But I suggest that this faux background material wasn’t that necessary and that the material was strong enough to stand on its own.   The most riveting moments are the extensive monologues people give who encountered Salinger, not just, but especially, Jean Miller and Joyce Maynard, both of whom were romantically involved with this recluse.  Here the camera does little but focus on the faces of these people and let them speak; and what tales they tell, stories of a troubled soul with demons they could never understand and Salinger wouldn’t share.
The documentary feels incredibly well researched and is filled with rich detail.  I knew nothing about Salinger’s life before this, but I feel as if I know just about everything I need to know now about this somewhat oddball character (though Jewish, he married an ex-member of the Nazi party in Germany just before his return—the marriage was annulled not longer after).  The film is well written, well told and well directed.  If anyone wants to know about Salinger, this is the movie for it. 
And it ends on a powerful and upbeat note.  Though Salinger is no longer with us, his writings still are.  And not just the books already published.  Apparently there is a large body of writing that he set up to be published after his death, starting in 2015.  That means more of the Glass family and more of Holden Caulfield as well. 

SAVAGES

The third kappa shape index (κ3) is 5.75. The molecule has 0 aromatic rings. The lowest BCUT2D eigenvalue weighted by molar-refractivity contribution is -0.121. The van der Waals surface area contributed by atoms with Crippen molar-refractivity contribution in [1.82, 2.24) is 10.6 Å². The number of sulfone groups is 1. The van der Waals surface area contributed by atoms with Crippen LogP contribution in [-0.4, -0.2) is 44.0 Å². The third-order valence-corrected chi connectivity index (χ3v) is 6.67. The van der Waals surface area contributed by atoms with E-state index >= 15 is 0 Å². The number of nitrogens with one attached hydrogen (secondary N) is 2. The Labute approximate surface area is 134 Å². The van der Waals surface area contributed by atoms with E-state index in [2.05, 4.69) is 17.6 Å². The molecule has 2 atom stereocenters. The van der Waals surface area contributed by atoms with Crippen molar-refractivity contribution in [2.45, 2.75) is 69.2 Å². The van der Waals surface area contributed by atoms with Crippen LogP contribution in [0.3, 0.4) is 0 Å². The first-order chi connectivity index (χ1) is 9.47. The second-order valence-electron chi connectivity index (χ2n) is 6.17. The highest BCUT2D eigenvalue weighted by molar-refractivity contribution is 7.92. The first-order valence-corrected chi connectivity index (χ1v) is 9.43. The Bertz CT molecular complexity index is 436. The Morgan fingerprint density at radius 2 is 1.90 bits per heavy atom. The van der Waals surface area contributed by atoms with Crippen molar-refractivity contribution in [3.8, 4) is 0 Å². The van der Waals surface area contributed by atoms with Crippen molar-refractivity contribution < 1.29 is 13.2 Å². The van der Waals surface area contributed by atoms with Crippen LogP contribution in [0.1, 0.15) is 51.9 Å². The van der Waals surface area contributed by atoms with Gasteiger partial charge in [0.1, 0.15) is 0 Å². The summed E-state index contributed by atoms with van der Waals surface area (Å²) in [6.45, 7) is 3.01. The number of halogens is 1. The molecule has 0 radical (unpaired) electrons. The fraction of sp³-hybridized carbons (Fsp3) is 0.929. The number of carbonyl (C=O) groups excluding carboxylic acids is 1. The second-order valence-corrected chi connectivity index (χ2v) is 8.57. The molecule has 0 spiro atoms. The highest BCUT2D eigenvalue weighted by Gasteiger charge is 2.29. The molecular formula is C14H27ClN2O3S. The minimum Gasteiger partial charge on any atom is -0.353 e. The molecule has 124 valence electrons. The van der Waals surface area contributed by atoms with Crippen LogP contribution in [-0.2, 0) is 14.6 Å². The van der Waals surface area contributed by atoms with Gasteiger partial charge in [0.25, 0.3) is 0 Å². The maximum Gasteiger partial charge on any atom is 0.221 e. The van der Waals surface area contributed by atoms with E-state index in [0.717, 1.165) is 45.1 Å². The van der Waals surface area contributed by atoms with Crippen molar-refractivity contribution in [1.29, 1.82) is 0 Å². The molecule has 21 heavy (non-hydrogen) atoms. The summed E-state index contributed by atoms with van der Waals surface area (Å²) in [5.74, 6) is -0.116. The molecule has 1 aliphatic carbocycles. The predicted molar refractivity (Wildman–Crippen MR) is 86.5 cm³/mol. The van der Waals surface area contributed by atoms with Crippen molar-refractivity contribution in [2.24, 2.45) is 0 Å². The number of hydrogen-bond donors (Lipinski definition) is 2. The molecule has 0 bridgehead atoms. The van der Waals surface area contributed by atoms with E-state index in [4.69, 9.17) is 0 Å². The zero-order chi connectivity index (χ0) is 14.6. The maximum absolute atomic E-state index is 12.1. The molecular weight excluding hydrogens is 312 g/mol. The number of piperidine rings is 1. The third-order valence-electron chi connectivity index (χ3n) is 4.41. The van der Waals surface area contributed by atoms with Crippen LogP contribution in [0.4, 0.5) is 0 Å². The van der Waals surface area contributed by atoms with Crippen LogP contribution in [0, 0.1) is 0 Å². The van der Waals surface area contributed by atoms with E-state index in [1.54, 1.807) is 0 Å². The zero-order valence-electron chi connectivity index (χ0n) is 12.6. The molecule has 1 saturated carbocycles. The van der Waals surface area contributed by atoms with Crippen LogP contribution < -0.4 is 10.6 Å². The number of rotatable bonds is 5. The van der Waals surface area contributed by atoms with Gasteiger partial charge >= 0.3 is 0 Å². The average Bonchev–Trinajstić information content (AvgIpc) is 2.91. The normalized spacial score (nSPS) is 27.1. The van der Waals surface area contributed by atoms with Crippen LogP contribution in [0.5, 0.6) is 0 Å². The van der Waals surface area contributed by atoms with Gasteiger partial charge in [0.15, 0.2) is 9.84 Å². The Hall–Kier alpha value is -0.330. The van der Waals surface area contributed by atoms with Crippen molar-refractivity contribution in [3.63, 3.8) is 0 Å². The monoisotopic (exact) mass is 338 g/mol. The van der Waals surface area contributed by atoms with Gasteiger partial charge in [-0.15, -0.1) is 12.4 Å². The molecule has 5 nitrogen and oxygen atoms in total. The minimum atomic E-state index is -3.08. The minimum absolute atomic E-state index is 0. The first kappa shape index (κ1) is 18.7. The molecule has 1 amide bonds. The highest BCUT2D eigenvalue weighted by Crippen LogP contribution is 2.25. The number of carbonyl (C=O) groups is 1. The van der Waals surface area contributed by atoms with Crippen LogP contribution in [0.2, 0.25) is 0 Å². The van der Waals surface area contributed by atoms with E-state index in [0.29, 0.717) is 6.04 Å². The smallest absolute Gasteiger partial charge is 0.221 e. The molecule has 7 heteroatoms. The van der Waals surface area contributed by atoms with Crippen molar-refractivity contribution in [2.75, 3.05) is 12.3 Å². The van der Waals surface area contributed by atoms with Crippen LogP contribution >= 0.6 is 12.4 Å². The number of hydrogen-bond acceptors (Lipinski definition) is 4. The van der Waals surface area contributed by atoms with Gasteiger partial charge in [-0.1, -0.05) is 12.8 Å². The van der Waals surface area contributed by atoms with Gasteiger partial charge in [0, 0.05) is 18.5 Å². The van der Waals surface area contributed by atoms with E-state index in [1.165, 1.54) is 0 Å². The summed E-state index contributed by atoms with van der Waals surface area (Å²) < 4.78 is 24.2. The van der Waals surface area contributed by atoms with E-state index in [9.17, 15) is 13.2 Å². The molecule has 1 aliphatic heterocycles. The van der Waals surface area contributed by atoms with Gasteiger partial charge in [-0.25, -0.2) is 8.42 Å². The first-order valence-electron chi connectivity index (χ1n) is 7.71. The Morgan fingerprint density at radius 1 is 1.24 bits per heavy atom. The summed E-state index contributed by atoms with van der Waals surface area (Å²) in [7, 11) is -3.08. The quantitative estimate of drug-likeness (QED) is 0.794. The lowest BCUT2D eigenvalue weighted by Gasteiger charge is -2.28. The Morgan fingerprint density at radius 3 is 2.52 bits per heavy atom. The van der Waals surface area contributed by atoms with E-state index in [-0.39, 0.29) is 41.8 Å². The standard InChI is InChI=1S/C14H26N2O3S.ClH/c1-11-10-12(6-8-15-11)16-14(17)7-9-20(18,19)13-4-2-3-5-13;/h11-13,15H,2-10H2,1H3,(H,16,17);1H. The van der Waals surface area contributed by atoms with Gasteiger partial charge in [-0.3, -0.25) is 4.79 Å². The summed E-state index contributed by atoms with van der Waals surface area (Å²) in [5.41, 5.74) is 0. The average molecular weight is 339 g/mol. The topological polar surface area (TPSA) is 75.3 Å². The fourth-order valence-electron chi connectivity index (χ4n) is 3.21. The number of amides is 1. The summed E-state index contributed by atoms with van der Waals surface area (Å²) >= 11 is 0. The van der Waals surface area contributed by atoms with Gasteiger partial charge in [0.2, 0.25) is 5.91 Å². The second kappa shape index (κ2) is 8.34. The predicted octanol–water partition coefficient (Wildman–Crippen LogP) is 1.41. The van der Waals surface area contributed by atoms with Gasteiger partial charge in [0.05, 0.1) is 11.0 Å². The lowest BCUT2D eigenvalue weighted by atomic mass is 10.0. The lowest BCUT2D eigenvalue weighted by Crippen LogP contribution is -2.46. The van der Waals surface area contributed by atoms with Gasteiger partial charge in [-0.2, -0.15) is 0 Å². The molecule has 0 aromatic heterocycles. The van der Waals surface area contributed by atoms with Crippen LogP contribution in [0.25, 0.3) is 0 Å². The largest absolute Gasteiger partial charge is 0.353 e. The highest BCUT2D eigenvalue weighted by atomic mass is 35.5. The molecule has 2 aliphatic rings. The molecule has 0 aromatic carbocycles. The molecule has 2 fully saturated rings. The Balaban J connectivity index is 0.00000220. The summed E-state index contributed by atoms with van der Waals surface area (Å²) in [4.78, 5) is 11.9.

The new Oliver Stone movie.  I think it is safe to say that this is what one would call a misstep in Stone’s oeuvre.   I could be wrong, of course.  I often am.  But to be ruthlessly honest, I would have to say the movie simply doesn’t work.  An indication that things are not going well shows up fairly quickly.   In a voice over, O (for Ophelia—yes, you read that right), a post modern flower child, is having passionate sex with her boyfriend Chon.  He’s a standard character in a Stone film, the war veteran forever haunted by the memories of what he went through.  O describes it more or less as: He has wargasms, while I have orgasms.  The screenplay (by Stone, Shane Salerno and Don Winslow who also wrote the book it’s based on) doesn’t get any better, and often gets a bit worse, sorry to say.  Savages is a story about some drug dealers.  Guess whether this is going to go well; go ahead, I dare you.  To paraphrase Captain Renault from Casablanca:  I’m shocked, shocked to find out that people who deal drugs get into trouble.  And in fact, the whole movie feels a little late, like it should have been done ten years ago (though even then it might have felt just a tad frayed around the edges).  I’m not sure why Stone made this film.  It’s unclear he has anything to really add to the many drug films that have come before.  Well, I sort of take that back.  There is something, though I have to believe it’s totally unintentional.  The basic conflict is between three idealistic and semi-naïve friends (O, played by Blake Lively; Chon, played by Taylor Kitsch; and Ben, played by Aaron Johnson); they’re all white.  The homophobic, racist, corrupt, vile and sadistic bad guys are played by Benicio Del Toro, Demian Bichir and Salma Hayek (guess what ethnic background they are).  I don’t know if Stone is trying to make a political statement here, but I’ll give him a benefit of the doubt and say it was all accidental.  At the same time, he may have tried to even everything out by casting the three innocents with actors who can’t quite, I’m afraid to say, keep up with the Joneses.  This is especially emphasized in a scene between Del Toro and John Travolta, the finest scene in the movie, in which they have a pax de duex over what they’re going to do next while bewailing what it’s like to be middle aged (I’d like to say this scene was worth the price of admission alone, but I can’t quite).   From a structural standpoint, what probably went wrong is that the opening and ending suggest that this is O’s story; and then the movie leaves her for huge chunks of time, so there’s no dramatic arc for her character (and it basically boils down to “it’s not my fault, it’s my mommy’s for not loving me enough”).  There’s also something a little ironic in Stone’s use of Chon’s haunted military past.  It’s awful what Chon had to go through; but without it, none of the characters would have survived.  It’s unclear that Stone purposely intended this irony.  In the end, the only daring thing in the movie is the menage a trois relationship between O, Chon and Ben (with the suggestion, from Hayek, that the two bros are only having carnal knowledge of O because they can’t bring themselves to have it with each other).   But this presents its own problem.  Though O is the central character, this suggests her only purpose for existence is to have sex with the Chon and Ben.  She has no other reason to be there.   After thinking it all over, I believe I’ll just go back to my original statement and say that, unfortunately, the movie doesn’t work.